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Trump left isolated by Paris climate deal withdrawal

The decision rolls back years of progress to mitigate climate change and puts him at loggerheads with major energy firms and most other nations

President Donald Trump may be seen by some as the king of Tweets—especially those in block capitals—but Emmanuel Macron (his French counterpart) is competing hard for the crown.

In response to Trump's "Make America Great Again" populist slogan, and following the president's announcement on 1 June that he would withdraw the US from the Paris climate change agreement, President Macron tweeted, in very large letters: "Make our planet great again".

In doing so, he neatly summed up the dangers of neglecting climate change, while also highlighting the US administration's isolation from much of the rest of the planet—and quite a bit of his own country—on the issue.

It remains unclear exactly what Trump will do. He has said he wants to renegotiate the Paris treaty in favour of the US, though, predictably, that has been met with a lukewarm response by key negotiating partners in Europe and elsewhere. He may even end up supporting some similar domestic climate change measures to those that exist now in the US, while shunning international cooperation over the global problem.

None of this is good news. As pundits have been quick to point out, it takes quite an effort to unite the likes of Goldman SachsGreenpeace, the Chinese government and quite a few oil companies, but the US president seems to have managed it.

Shell, for example, said it would respect the decision and work with the US government on energy policy but pointedly said that "climate change is a challenge that belongs to all of society—not one individual or one country".

Nor can he rely on investors that would once have been expected to be shoo-ins to back fossil fuel developments. ExxonMobil was forced to be more open about how climate change would affect its business, when 62% of its shareholders—including some big Wall Street names—voted in favour of a resolution to that end at its annual meeting on 31 May.

The Trump effect

So, what difference will Trump's move make in practice? It would be easy to say it is a decision aimed at his core rust-belt voters at home and will make little impact elsewhere. What it will certainly do is make the task of reducing global emissions that bit harder for the rest of the planet, if the second largest emitter is not fully on board.

Technological developments, as much as national and international policy, are driving the adoption of low carbon technologies.

Climate change policy may have got the ball rolling, but it is competitive pricing that is helping renewable energy, backed by gas and nuclear power, that is eating into the coal industry's prospects for development in countries such as China, India. Even in the US few predict a surge in coal production, whatever the White House does.

Likewise, the displacement of the internal combustion engine by electric vehicles—such as it is so far—will be dictated by issues such as range and battery cost, not just emissions legislation. Much of that, in any case, will be governed by legislation at state level, rather than by Washington—and states such as California are not on Trump's side on this issue.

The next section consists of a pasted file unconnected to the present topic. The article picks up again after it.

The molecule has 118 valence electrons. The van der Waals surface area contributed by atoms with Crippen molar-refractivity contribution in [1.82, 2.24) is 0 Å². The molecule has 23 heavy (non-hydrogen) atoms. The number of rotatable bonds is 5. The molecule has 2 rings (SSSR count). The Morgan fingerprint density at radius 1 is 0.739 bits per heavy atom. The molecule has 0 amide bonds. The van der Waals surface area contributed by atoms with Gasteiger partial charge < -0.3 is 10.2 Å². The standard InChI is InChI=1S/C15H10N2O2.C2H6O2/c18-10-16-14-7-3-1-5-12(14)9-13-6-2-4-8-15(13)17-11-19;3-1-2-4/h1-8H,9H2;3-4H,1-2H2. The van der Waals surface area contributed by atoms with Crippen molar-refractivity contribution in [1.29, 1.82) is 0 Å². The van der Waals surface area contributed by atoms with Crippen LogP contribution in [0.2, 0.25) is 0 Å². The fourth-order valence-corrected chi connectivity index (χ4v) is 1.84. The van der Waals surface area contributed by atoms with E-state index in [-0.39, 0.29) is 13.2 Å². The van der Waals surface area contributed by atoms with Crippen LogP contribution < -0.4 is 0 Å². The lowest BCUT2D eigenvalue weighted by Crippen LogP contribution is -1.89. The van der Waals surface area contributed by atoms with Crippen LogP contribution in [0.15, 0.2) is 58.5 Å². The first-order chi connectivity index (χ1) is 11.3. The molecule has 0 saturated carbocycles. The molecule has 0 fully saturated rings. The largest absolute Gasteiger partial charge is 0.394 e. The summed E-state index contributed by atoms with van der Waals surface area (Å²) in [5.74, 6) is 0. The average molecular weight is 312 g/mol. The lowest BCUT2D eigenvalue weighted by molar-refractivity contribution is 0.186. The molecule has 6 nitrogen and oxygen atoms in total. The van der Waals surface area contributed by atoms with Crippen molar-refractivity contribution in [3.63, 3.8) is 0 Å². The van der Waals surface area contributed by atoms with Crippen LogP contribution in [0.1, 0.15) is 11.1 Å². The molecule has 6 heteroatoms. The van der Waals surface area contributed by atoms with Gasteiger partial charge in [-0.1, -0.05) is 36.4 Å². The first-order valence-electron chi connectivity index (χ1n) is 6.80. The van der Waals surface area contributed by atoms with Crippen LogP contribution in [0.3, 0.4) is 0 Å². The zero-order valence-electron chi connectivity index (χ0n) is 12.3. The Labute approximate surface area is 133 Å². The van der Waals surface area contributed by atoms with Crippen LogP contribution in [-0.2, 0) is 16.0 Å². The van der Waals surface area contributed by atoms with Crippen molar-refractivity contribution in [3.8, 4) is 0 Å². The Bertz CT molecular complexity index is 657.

It will also likely take the rest of Trump's four-year term in office to disentangle the US from the Paris legal framework—possibly exactly that length of time, depending on the path chosen. If he doesn't get re-elected then perhaps all this will look to some like it was just a bad dream.

However, it would be naïve to say Trump's decision is irrelevant. China may be making a play to become the world's climate change leader, but plenty of developing countries in Asia and Africa, where energy demand is likely to increase most in the coming years, may waiver over their commitment to green energy if the US presidency is not behind them. They may also suffer financially if US government support for low carbon initiatives is reduced, though there may be a lot of green energy funds based in the US that will be looking for investment opportunities abroad, if they dry up at home.

And should Trump be voted back into office for a second term, or be replaced by someone with similar climate change views, then a lack of US backing for joined-up international moves to reduce emissions may really start to be felt.

For the US hydrocarbons sector, Trump's keenness to maximise oil and gas production could be a boon. However, that isn't directly related to climate change legislation, but rather to the dictates of relatively short-term market demand, especially on the shale side.

For oil and gas firms thinking globally, a US pull-out from the Paris agreement is not going to change their short-to-medium term exploration strategy, when the major energy consumers and producers in the rest of the world say they remain wedded to tackling climate change.

But this is not primarily a consideration based on the bottom line. The most important figure in all this may be 409.01 parts per million (ppm)—which was the average atmospheric carbon dioxide level recorded at the Mauna Loa observatory in Hawaii in April. The figure is just under 6% higher than ten years earlier and heading towards the 450ppm that climate change scientists have said could trigger a dangerous 2 degree rise in global temperatures compared to pre-industrial levels.

Trump may think US obligations under the Paris agreement are skewed against the country's economic interests, but his critics have not wasted time in blasting the president for playing politics with the planet's future.

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